It was intended to be a pioneer in continental-style road pricing, enforced by natty grey toll booths in the Warwickshire countryside. But under proposals published yesterday, Britain’s first pay-per-drive motorway, the Birmingham northern relief road, may deter the very people it was supposed to attract: lorry drivers who will have to pay £11 a trip.
Due to open in January, the 27-mile motorway is the biggest road-building project in the country. It includes 50 new bridges, three maintenance areas, a service station and a new canal lock. It is intended to take pressure off the M6, which carries up to 180,000 vehicles a day through the suburbs of Britain’s second city.
Motorists learned yesterday that under a unique private-sector pricing scheme, they will pay £3 a car to use the road.
The AA said the scheme would be a crucial test. Paul Watters, head of roads and transport policy, said: “It is Britain’s first experience in having to pay for an alternative route. There’s a reluctant acceptance that to get out of the nightmare of Birmingham, people are going to have to part with this amount.
“But if many people are prepared to pay, the government may start flashing its cash register eyes and asking, where else?”
However, to the dismay of freight organisations and green campaigners, the road’s private-sector operator, Midland Expressway, revealed it was imposing a huge premium on heavy vehicles, with an £11 charge for every lorry.
Critics accused Midland Expressway of a “smoke screen” policy which would keep heavy goods thundering through Birmingham, to avoid the cost of the wear and tear caused by lorries on the road surface.
James Hookham, policy director of the Freight Transport Association, said: “We were expecting something more like a fiver. At £5 it would have been a no-brainer: every truck operator would have directed their vehicles that way.”
Among the reasons for building the road was to divert heavily polluting trucks out of Birmingham. According to the Highways Agency, a third of road freight passes along the M6 at some point in its journey.
However, Mr Hookham said that at £11, the new motorway would be a “distress purchase” rather than the route of choice for freight, used only when the M6 was particularly busy.
He said it would add 4% to the average cost of a truck going from London to Manchester: “A lot of truck operators will just tell their fleet to carry on using the existing road.”
Friends of the Earth’s West Midlands campaigner, Chris Crean, said the pricing policy was down to a controversial deal drawn up during the 1980s by the Conservative transport secretary, Cecil Parkinson, who agreed that a single company would build, maintain and collect tolls on the road for 53 years.
Mr Crean said it was not in the consortium’s financial interest to attract heavy goods: “Because of its weight, a lorry damages the road infrastructure as much as 100 times more than a car. They’re going to want to attract cars, which give them revenue, but not lorries, which cause damage.
“They are using a new road to generate new money from new traffic through their toll booths. That’s against government policy and against our national interests. Any extra traffic it generates will have to access the motorway through the rest of the national road network.”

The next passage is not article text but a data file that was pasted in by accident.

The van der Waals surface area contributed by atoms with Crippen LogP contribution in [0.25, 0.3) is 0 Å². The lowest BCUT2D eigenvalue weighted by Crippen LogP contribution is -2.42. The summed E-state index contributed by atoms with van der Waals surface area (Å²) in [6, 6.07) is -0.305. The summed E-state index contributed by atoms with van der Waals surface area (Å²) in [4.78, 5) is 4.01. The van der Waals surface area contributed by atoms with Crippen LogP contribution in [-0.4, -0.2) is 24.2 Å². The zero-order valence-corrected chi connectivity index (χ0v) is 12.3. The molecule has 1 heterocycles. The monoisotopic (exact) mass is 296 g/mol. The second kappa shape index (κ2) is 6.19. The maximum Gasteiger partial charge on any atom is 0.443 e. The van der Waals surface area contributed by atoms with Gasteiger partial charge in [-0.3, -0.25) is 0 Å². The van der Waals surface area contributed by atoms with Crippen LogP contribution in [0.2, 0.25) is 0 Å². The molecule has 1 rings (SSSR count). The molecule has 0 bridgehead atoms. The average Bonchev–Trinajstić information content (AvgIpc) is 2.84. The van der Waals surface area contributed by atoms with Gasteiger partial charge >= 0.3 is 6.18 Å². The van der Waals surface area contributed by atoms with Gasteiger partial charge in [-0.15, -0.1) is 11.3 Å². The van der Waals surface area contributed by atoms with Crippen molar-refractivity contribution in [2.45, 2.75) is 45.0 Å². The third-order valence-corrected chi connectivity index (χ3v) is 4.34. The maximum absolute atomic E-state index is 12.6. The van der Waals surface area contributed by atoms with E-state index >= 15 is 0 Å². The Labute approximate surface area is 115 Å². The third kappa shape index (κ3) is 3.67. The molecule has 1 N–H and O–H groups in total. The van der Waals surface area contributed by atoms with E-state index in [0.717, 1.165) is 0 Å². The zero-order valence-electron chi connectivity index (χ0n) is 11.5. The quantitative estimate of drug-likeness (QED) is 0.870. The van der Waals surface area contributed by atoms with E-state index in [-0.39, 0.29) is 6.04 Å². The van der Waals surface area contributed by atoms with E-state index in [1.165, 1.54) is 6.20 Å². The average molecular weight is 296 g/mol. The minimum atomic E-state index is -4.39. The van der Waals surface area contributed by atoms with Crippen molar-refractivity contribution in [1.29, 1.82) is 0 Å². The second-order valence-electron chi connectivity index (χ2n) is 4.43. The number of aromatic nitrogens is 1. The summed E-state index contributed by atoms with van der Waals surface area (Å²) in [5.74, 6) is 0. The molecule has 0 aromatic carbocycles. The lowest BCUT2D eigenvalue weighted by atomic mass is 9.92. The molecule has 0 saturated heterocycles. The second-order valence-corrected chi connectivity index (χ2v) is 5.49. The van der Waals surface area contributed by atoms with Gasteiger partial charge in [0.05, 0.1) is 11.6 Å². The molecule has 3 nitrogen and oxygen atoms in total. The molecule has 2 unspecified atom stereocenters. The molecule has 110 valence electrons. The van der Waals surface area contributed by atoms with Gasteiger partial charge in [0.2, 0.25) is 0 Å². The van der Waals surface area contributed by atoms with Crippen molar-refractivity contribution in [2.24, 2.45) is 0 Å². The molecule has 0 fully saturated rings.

Midland Expressway has spent £485m on the motorway, which will be known as the M6 Toll. Engineers have moved 16m cubic metres of earth.
The road passes The Belfry, venue of last year’s Ryder Cup, and skirts Sutton Coldfield, north-east of Birmingham. More than 2,500 people have worked on the project, which uses 800,000 tonnes of blacktop surfacing. The road has survived two public inquiries and a court challenge by local campaigners.
According to the independent monitoring service Trafficmaster, the M6 Toll could save motorists up to 45 minutes by avoiding Birmingham at peak hours. Estimates published during a 1994 inquiry suggested that up to 100,000 motorists could use the new road a day, yielding revenue of more than £3m a week.
Under the terms of Midland Expressway’s contract, which was approved by the deputy prime minister, John Prescott, the government has no say in the level of tolls or in the use of the proceeds.
The company, which is backed by Australia’s Macquarie Infrastructure and Italian road operator Autostrade, is preparing a multi-million pound advertising campaign to urge motorists to use the road, despite the government’s official policy of encouraging people to switch to public transport.
Steve Hounsham, of pressure group Transport 2000, said: “As a new road, it will fill up with new traffic faster than a ditch across a bog fills up with water.”
Midland Expressway’s managing director, Tom Fanning, said the first 10 million motorists would get a £1 discount to encourage swift build-up of traffic.
He said: “We’re providing a specific solution to a specific problem. I’m not here to solve transportation infrastructure problems for the whole of the UK.”
Tolls will be lower at night, with charges of £1 a car and £9 a truck between 11pm and 6am. Motorists who drive through the automatic toll booths without paying will be photographed, traced and given 48 hours to find the cash.
The transport secretary, Alistair Darling, has said he will watch the road’s progress to help finalise the government’s policy towards road charging. The transport department is already planning to levy a “per mile” fee on lorry drivers, regulated by a satellite-linked receiver in cabs.
Critics say road charging can only work if the proceeds are pumped into public transport, as in the case of mayor Ken Livingstone’s £5-a-day congestion charge in London. Don Foster, the Liberal Democrat transport spokesman, said: “Charging tolls on the Birmingham northern relief road merely helps the government get a new road on the cheap and, in due course, puts profits into the hands of the builders. There is no benefit to public transport.”
Source: the Guardian